Homeland Security Secretary John Kelly testifies before a Senate Homeland Security and Governmental Affairs hearing on border security on Capitol Hill in Washington, D.C., U.S., April 5, 2017.
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Washington: Illegal immigration across the US-Mexico border has plunged in the past two months as President Donald Trump’s crackdown takes hold, Homeland Security Secretary John Kelly said Wednesday.
Apprehensions of people trying to sneak into the United States, seen as an indicator of the total flow of undocumented immigrants, dropped to 16,600 in March, down 30 percent from February and 64 percent from a year ago.
Kelly told the Senate Committee on Homeland Security that there was even a sharper fall in the number of families and unaccompanied children crossing the border.
“We’ve seen an absolutely amazing drop in the number of migrants coming out of Central America,” he said.
“In particular we have seen a dramatic reduction in the number of families, the number of children.”
The decline comes after a surge in the last three months of 2016 that appeared to be a reaction to the looming crackdown Trump promised in his presidential campaign.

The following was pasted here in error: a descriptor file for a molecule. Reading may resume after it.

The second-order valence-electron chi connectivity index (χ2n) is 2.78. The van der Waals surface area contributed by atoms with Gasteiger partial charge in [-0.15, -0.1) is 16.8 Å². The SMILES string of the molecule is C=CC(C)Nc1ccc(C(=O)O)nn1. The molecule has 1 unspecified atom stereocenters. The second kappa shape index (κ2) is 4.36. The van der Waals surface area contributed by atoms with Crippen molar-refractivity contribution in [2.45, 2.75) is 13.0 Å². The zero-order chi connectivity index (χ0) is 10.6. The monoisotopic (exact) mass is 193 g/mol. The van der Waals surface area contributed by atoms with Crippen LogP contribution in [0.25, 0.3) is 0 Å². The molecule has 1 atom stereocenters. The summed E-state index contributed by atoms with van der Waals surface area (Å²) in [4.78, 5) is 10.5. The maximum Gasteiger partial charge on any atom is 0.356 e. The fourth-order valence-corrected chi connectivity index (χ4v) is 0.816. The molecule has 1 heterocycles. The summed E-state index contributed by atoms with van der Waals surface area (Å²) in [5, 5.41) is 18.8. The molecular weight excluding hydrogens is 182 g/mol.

Trump has pledged to expel the estimated 11-12 million undocumented immigrants in the United States, the largest portion of them from Mexico.
Many have been in the country for decades, raising families, building businesses and buying homes.
The White House said the fall in the number of people sneaking into the country was the result of Trump’s policies.
“By achieving real results on illegal immigration, once again, President Trump is keeping his promises to the American people,” press secretary Sean Spicer said in a statement.
“This decrease in apprehensions is no accident,” Kelly said.
“It won’t last unless we do something to secure the border, a wall or physical barrier.”
The Department’s US Customs and Border Protection unit has added personnel and money to policing the 3,200-kilometre border.
But Trump has pledged to build a wall along the entire frontier to halt the flow of people — largely from Mexico, El Salvador, Guatemala and other impoverished Central American countries — into the US.
Plans for the wall are just getting underway, and Kelly acknowledged that a physical barrier along the entire route is not feasible or practical.
Instead, the additions to border control could involve a combination of physical barriers, electronic monitoring and more patrols.
“It is unlikely that we will build a wall, a physical barrier, from sea to shining sea.”
“All we know is that physical barriers do work if they are put in the right places.”